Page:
The truth about stud earrings

This is the thing about silversmithing: you think you've learnt everything you'd need to know to make a collection, thanks to the course you've just completed. And then you realise you really don't know anything, never mind everything (and you probably never will)! The same - actually - can be said for life in general I realise, as I get older and wiser with every passing day. 

So, I'd decided early on, that I wanted some stud earrings to be part of my collection. You know, something at a lower price point. An entry level piece, or an extra to go with a necklace or a bracelet.

Simple I thought. Oh hahahaaaa, how I now laugh at my sweet naivete!

The thing about earring studs is.. well, actually there are several things: 

  • They are small, ergo they are fiddly = awkward beyond belief to solder, file, sand, polish. I've lost count of the number of times small pieces of silver have ricocheted off my walls, when I've lost my tenuous grip on the edge of a small triangle. (This also means me getting on my hands and knees with my phone torch, searching for lost pieces of silver.. usually at least once a day. Currently I have one AWOL earring and no idea where it is or whether it will eventually turn up or not. Grrr!) 
  • If you're going to do them properly, you have to also handmake the earring posts. The posts (the straight piece of wire that goes through your ear) needs that little indentation at the end of the post where the butterfly back will sit. This is really quite tricky to do and involves careful use of a scribe, a saw, a file, emery paper and polishing mops. I mean, who would have thought such a tiny thing needed so many tools in order to be brought into being?? More news to me.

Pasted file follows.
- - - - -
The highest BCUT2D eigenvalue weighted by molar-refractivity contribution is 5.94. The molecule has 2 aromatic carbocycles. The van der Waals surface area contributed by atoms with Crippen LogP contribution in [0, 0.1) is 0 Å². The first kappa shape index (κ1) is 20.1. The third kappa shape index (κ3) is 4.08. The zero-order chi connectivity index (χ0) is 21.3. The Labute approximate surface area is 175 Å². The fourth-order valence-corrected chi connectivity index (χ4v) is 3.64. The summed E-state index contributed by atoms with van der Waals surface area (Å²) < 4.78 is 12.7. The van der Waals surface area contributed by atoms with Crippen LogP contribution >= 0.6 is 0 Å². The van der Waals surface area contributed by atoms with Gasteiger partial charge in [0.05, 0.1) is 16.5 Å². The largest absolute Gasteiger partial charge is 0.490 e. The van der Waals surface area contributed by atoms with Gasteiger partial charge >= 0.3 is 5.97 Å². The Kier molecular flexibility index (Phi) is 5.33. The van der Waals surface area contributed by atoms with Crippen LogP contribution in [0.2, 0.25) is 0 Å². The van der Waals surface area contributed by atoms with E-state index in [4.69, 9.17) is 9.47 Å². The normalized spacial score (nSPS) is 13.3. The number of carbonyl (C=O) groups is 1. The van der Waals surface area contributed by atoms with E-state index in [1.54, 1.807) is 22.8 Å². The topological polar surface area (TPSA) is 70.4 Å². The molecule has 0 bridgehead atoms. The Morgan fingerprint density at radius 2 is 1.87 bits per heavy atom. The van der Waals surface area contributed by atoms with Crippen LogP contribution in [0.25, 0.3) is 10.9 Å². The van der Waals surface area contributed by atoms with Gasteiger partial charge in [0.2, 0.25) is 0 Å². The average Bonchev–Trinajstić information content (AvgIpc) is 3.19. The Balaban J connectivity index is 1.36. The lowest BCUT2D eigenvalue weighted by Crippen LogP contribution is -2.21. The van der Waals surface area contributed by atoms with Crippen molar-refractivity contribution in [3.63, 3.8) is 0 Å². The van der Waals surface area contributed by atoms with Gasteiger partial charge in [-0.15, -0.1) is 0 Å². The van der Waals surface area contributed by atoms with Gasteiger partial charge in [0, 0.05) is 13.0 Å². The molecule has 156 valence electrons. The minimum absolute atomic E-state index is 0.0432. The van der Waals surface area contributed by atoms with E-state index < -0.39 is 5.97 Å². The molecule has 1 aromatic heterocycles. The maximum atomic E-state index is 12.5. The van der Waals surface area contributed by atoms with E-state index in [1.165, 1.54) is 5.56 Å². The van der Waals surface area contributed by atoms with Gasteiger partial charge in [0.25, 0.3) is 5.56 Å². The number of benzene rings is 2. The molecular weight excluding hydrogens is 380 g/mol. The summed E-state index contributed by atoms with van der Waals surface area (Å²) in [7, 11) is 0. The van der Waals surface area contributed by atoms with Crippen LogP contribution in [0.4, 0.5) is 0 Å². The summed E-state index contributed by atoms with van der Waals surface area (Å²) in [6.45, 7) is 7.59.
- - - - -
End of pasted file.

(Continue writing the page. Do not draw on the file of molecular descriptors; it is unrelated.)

• You also need to make butterfly backs. Well you do if you're going to do it (and take this whole handmade jeweller thing) properly. This involves, in my case, searching far and wide for some kind of step-by-step instructions, because they are more complex than you might imagine: you need to use maths and angles; they need to be thin (0.3mm) and springy enough to bend around into curls without breaking; you've got to get them the right shape, equal on all sides with a hole exactly in the middle. Luckily Terry the lovely chap (and he is a chap - he has a cap!) at The Jeweller's Hub came to my rescue. 

Which brings me to my final revelation in this whole process....

  • Apparently the butterfly of the earring back (i.e. the curled around loop bit), rather than the hole, is the bit that grips onto the little notch of the earring post (yes that notch I've painstakingly created with a thousand tiny tools - see above). It's the precisely placed curl of the loop, which actually holds the earring fast to the notch in the post.

Photo of earring illustrating the positioning of the butterfly back in the notch of the earring post: one further away and the other closer up at a slightly different angle, to illustrate.

Who knew?! I certainly didn't! I always thought the hole was the bit that sat into the notch. And you know, once an earring is in, you don't get to see the back of it. 

So we all learnt something extra today. Well I did. Maybe you already knew? 

Ps. September 30th update: I've now finished the WIndblown Collection and you can see the stud earrings and their beautifully handcrafted silver butterfly backs here.

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  • Friday 19 July, 6pm-9pm at Ware Priory Artisan Craft Fair with Folk & Bespoke (free entry) as part of a curated showcase of 30 artists, crafters and makers
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